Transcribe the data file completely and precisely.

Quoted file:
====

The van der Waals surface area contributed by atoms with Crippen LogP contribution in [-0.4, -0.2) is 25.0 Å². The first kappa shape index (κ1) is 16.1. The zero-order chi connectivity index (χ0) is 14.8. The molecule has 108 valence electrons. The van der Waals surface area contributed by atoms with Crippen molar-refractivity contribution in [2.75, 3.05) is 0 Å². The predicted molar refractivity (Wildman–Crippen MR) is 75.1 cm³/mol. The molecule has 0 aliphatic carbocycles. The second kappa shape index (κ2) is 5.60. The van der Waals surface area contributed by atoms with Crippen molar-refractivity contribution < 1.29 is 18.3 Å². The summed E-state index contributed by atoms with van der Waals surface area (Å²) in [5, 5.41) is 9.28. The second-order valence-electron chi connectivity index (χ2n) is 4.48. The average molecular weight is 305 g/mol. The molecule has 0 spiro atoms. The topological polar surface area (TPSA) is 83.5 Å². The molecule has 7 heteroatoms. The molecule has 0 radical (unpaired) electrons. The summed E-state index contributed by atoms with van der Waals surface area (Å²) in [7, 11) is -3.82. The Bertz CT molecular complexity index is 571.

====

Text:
The van der Waals surface area contributed by atoms with Crippen LogP contribution in [-0.4, -0.2) is 25.0 Å². The first kappa shape index (κ1) is 16.1. The zero-order chi connectivity index (χ0) is 14.8. The molecule has 108 valence electrons. The van der Waals surface area contributed by atoms with Crippen molar-refractivity contribution in [2.75, 3.05) is 0 Å². The predicted molar refractivity (Wildman–Crippen MR) is 75.1 cm³/mol. The molecule has 0 aliphatic carbocycles. The second kappa shape index (κ2) is 5.60. The van der Waals surface area contributed by atoms with Crippen molar-refractivity contribution < 1.29 is 18.3 Å². The summed E-state index contributed by atoms with van der Waals surface area (Å²) in [5, 5.41) is 9.28. The second-order valence-electron chi connectivity index (χ2n) is 4.48. The average molecular weight is 305 g/mol. The molecule has 0 spiro atoms. The topological polar surface area (TPSA) is 83.5 Å². The molecule has 7 heteroatoms. The molecule has 0 radical (unpaired) electrons. The summed E-state index contributed by atoms with van der Waals surface area (Å²) in [7, 11) is -3.82. The Bertz CT molecular complexity index is 571.